The ‘dazzling’ Viktoria, or as she wrote, the English version ‘Victoria’ on my sketch, graduated and joined the famous Mariinsky in 2001, promoted to Soloist four years later and became a Principal in 2008. She kindly signed my drawing after I left it at the stage door.
Russian prima ballerina Diana Vishneva returned to the London stage this Summer in the Mariinsky Ballet’s season at the Royal Opera House. One of the world’s leading dancers, Diana has made guest appearances for all the major Ballet companies, including The Bolshoi, the American Ballet Theatre, the Paris Opera, Balet Teatroalla Scalia in Milan and Berlin’s Staatsoper Unter den Linden.
The Financial Times wrote, “From Vishneva’s formidable technique to her musicality, her exquisite purity of style and her sheer artistry, she cannot be beaten.” There were only two chances to see Diana during the Covent Garden run, one of them was the title role in Alexei Ratmansky’s ANNA KARENINA. The Telegraph’s Mark Monahan said she was, “more luminous than ever at 41”. After that performance Diana signed this drawing I left at the stage door.
Alongside Vaslav Nijinsky, Vladimir Vasiliev and Rudolf Nureyev, Mikhail Baryshnikov is considered one of the greatest ballet dancers in history. He returned to the London stage last week, not as a dancer, but reading the poetry of Nobel Laurate Joseph Brodsky, who was one of the first people Mikhail meet in New York when he defected from the Soviet Union in 1974.
Joseph was a huge influence on ‘Misha’ In the years the later revolutionised and popularised ballet as a performer and choreographer, while launching a successful parallel career as an actor, earning an Oscar nomination playing Yuri Kopeikine in the 1977 film THE TURNING POINT. Their relationship forms the basis for Latvian director Alvin Hermanis’s experimental theatre piece, BRODSKY/BARYSHNIKOV in which Mikhail reads his friend’s poetry in the original Russian. After productions in Riga, Te Aviv and New York Mikhail, performed the show for five nights at the Apollo Theatre in London, where I managed to meet him at the stage door and he signed my sketch.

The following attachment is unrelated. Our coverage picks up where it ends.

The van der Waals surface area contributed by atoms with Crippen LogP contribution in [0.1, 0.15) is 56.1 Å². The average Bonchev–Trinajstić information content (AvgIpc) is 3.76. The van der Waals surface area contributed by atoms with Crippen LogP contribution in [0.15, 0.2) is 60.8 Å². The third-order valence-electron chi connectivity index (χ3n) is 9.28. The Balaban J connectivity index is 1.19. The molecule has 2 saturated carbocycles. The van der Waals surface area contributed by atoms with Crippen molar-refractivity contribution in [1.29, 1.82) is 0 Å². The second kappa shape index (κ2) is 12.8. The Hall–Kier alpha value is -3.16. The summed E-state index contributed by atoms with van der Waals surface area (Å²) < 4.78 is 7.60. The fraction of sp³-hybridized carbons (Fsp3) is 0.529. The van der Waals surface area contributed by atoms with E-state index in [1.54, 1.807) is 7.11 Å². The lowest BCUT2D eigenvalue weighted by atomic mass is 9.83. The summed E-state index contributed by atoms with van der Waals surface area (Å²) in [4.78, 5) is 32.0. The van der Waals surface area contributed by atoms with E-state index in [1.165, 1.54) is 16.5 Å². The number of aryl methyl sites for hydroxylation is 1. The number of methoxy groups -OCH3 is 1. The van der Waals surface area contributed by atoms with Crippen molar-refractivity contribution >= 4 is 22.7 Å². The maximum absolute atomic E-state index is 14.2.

The Ukrainian urban rebel, iconoclast and ballet prodigy Sergei Polunin is regularly acknowledged as the greatest dancer of his generation. His astonishing power and poise saw him become the Royal Ballet’s youngest principal at 19. At the peak of his success he rocked the arts establishment with his shock departure from the Company in 2012.
The ‘bad boy of ballet’ made the art form go viral, walked away, driven by stardom and self-destruction, his talent more a burden than a gift. How can you be free to be yourself when you are ballet’s ‘hottest property’?
He is now the subject of Oscar nominee Steven Cantor’s latest film DANCER, which premiered last month. It includes David LaChapelle’s 2015, video sensation TAKE ME TO THE CHURCH. Coinciding with the release of the documentary, Sergei performed PROJECT POLUNIN for five nights at London’s Sadler’s Wells where he signed and dedicated my sketch.
The Broadway box-office hit AN AMERICAN IN PARIS, filled with memorable Gershwin musical numbers and spectacular dance routines, opened this week at London’s Dominion Theatre to a cluster of five-star reviews. Directed and choreographed by Tony winner Christopher Wheeldon and inspired by the Academy Award-winning 1951 film of the same name, premiered at the Palace Theatre on Broadway in April 2015 after a brief engagement at the Theatre du Chatelet in Paris.
Both leads, ballet stars Robert Fairchild and Leanne Cope headline the West End production. Former First Artist with the Royal Ballet, Leanne originated the role of Lise Dassin, originally played by Leslie Caron in the movie. She received a Tony Award nomination for her performance. I attempted to met Leanne in person at the stage door, but London’s fickle Spring weather sprung a leak in my plan last Saturday, so I left it at the theatre and it came back immediately.